Links to Suffrage Wagon News Channel‘s updates and announcements: Our second year of telling the story of the July 4th co-conspirators. National award for “Spirit of 1776” music video, plus other video highlights for women voters. Path through History weekend in NYS includes programs on women’s rights. Women’s history myth and free ebook, “Jailed for Freedom” by Doris Stevens. June special program from Suffrage Wagon Cafe about the perks of visiting Seneca Falls, NY. Get prepared for the upcoming “Suffragette” film from the UK by checking out the BBC series, “Shoulder to Shoulder.”

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Valentine’s Day Special: My grandmother Edna May Buckman loved Wilmer Kearns, but she didn’t want to get married!

Marguerite's Musings

Edna1914ArticleTennesseeby Marguerite Kearns

I’m not saying that my grandparents wore these particular coats shown below, but they certainly glanced at the winter styles and were, I suspect, influenced by the fashion.

The styles appear on the same page as an article about Grandmother Edna and her suffrage movement organizing and activities.

If I transpose my grandparents onto the couple in the newspaper, I imagine Edna thinking in 1915 that Wilmer turned out to be quite a supportive and loving husband.


In 1904 one of Edna’s letters to Wilmer Kearns (then working in NYC) described friends and family members’ puzzlement by the couple’s  infatuation with each other and they wondered if the relationship could be moving in the direction of becoming serious. After all, Edna had announced her intention not to marry early in her teenage years. And Wilmer and Edna came from very different backgrounds. Many young women, like Edna, preferred to be free and independent, unless, of course, they found the exceptional guy, which Wilmer turned out to be.

The conscious decision to remain single wasn’t all that unusual in the 19th and early 20th century. Edna’s childhood friend Bessie, for example, found support in other women, who like her, preferred to remain single. And this recent article from Massachusetts also documents the larger context. Edna’s friend Bessie at the turn of the 20th century was fascinated with the Cult of Single Blessedness, another variation of the same trend.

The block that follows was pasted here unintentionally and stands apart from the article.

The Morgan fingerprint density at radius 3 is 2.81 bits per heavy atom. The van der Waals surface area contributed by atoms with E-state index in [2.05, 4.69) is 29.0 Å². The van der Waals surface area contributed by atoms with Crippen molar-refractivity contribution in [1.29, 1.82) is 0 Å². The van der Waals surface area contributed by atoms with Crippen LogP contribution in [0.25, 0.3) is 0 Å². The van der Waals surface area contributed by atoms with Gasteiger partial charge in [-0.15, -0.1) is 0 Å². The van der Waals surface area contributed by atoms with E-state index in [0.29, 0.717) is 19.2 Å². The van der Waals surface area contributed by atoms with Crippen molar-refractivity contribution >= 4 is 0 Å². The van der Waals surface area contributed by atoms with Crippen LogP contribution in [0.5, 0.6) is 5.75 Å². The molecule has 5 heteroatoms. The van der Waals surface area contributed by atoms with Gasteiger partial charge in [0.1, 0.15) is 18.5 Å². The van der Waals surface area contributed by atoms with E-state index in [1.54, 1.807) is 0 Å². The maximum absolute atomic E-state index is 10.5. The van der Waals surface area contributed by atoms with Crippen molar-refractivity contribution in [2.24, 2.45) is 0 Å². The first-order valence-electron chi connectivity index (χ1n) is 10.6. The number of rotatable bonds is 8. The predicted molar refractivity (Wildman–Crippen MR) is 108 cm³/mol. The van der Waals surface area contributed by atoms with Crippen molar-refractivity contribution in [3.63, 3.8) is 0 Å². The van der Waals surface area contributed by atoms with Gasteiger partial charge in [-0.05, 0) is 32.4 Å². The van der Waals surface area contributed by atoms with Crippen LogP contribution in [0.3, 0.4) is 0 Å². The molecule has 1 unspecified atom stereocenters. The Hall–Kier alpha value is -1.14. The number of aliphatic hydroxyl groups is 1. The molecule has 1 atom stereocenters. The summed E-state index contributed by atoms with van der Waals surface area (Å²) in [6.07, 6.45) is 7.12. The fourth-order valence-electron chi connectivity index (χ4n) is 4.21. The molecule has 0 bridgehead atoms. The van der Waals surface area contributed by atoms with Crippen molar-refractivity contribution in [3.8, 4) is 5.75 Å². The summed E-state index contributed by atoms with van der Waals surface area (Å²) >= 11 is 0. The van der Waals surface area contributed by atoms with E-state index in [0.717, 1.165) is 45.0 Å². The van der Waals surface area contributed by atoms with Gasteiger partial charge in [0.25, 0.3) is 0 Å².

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Tennessee governor listened to suffragist Edna Kearns’ speech in pouring rain 100 years ago!

Story of Tennessee governor listens to Edna Kearns in pouring rainby Marguerite Kearns

I heard the story about the Tennessee governor when I was young. Yes, in back in 1914 the governor of Tennessee listened to grandmother Edna Kearns’ suffrage speech in the rain. No one bothered to tell me where this happened. It could have been at Long Beach on Long Island for all I knew.

Even worse, I didn’t know enough to ask, but I got the message. The Tennessee governor was important. He listened to Edna speak. Therefore, my grandmother Edna must have been important. Not much to pass on in my storytelling, at least until 1oo years passed and the other day I delved into researching exactly what happened in November 1914.

I know nothing about what the delegates discussed at the National American Woman Suffrage Association annual conference in Tennessee where Edna served as a NYS delegate in the proceedings from November 2 to 17, 1914. But I know now that Long Island suffragist Rosalie Jones set up suffrage street speeches all over Nashville, the first time that street speaking for the suffrage cause had been tried in a Southern city. Edna Kearns put herself in the thick of the street corner action.

Marguerite's Musings with Marguerite KearnsEdna Kearns, who’d made a reputation for herself back in New York as a popular suffrage speaker, captivated the attention of the Tennessee governor, Ben W. Hooper (1870-1957). He served the state from 1911 to 1915. His administration was so controversial, documents say, that armed guards were required in the state legislature. In 1920 the State of Tennessee legislature provided the final ratification vote to bring about the 19th Amendment to the U.S. Constitution. So all of this Big Picture explanation is now viewed by me in retrospect.

It was a novelty for women to speak in pubic on Nashville, TN street corners 100 years ago. So Governor Hooper must have been fascinated to listen in the rain to a determined activist like Edna Kearns who didn’t fold up shop when the rain pelted the sidewalks. It was a big deal, just as I’d heard about as an impressionable youngster –and even more so now that I’m aware of the details. Back in New York in November 1914, the Brooklyn Daily Eagle ran a long article about the contingent of Long Island women who took Nashville by storm in November 1914. And we’re enjoying hearing about the details 100 years later.